Amsterdam has long-term plans for Five Corners in mind


AMSTERDAM – The city has temporarily taken possession of the former commercial property near the Five Corners intersection so that environmental assessments can move forward this year.

The work is intended to help the city develop plans for the eventual rehabilitation and reuse of the abandoned site.

Montgomery County received a US $ 300,000 grant from the US Environmental Protection Agency in March to conduct environmental assessments on four identified wasteland.

Selected properties include an abandoned mall along Fourth and Forest Avenues near Five Corners in Amsterdam, Medical Linen Systems in St. Johnsville, 87 N. Division St. in St. Johnsville and the former Arkell & Smiths Sack Co. building in Canajoharie.

The grant funds will be used to conduct Phase 1 and 2 environmental studies at each of the sites, study the land use history of each property and any known contamination at each site, and conduct site tests to identify contaminants present in the soil or groundwater. The studies are used to develop reuse and redevelopment plans for each property.

The Montgomery County Legislature awarded Weston & Sampson a $ 300,000 contract in April to complete the environmental reviews and develop reuse and remediation plans for each of the properties.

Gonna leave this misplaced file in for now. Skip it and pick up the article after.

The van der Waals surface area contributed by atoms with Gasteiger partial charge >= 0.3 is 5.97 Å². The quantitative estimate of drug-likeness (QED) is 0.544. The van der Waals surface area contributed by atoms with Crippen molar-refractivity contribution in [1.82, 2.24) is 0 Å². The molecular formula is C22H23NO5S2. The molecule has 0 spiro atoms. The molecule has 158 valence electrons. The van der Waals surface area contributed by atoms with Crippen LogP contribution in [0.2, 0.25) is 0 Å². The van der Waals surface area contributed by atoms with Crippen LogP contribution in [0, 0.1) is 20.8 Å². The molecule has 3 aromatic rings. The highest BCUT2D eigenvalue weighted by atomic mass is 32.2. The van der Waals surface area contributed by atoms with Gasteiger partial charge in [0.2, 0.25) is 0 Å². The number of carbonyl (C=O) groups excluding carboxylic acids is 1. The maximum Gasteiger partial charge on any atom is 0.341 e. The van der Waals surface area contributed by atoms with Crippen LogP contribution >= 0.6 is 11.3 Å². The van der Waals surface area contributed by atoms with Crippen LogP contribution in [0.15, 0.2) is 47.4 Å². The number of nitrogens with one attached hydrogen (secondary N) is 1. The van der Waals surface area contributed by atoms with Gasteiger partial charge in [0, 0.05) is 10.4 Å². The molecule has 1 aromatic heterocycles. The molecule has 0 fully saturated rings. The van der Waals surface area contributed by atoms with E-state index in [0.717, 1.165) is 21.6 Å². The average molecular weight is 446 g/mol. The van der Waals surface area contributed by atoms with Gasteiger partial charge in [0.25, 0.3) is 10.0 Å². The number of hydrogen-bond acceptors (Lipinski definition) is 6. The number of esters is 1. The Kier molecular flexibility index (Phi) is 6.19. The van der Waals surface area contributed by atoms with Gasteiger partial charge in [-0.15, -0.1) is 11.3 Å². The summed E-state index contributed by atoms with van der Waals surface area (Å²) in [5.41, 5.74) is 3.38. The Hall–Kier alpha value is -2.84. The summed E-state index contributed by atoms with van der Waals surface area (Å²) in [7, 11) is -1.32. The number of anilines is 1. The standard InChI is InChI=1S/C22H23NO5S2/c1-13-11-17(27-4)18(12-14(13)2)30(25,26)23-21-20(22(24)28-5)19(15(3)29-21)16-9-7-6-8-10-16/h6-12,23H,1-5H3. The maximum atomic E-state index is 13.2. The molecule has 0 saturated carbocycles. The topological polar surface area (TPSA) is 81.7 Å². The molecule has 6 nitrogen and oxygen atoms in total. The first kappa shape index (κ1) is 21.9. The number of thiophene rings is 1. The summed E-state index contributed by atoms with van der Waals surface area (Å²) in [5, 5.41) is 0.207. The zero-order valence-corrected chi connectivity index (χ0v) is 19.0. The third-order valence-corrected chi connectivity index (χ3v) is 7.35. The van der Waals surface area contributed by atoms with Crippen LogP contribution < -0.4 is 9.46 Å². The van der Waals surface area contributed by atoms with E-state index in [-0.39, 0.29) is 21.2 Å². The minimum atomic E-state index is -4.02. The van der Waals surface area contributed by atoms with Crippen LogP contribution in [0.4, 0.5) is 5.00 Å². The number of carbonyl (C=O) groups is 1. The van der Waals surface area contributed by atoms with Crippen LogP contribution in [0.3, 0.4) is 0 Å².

Although Five Corners’ fallow land has been behind with paying taxes for some time, the city has refrained from sealing the property over the years due to liability concerns related to possible site contamination, according to Mayor Michael Cinquanti.

“Taxes on the property haven’t been paid forever. The reason we don’t want to take full ownership is because, as the property owner, we don’t want to be responsible if there is a large amount of pollution on the property, ”Cinquanti said. “We will be the lead agency for the cleaning, but we will not take responsibility for the full ownership of the property because we did not pollute it.”

The 3.4-acre property was reportedly once inhabited by Kelloggs and Miller, a linseed oil maker. The property may also have housed a fuel store and landfill in the past.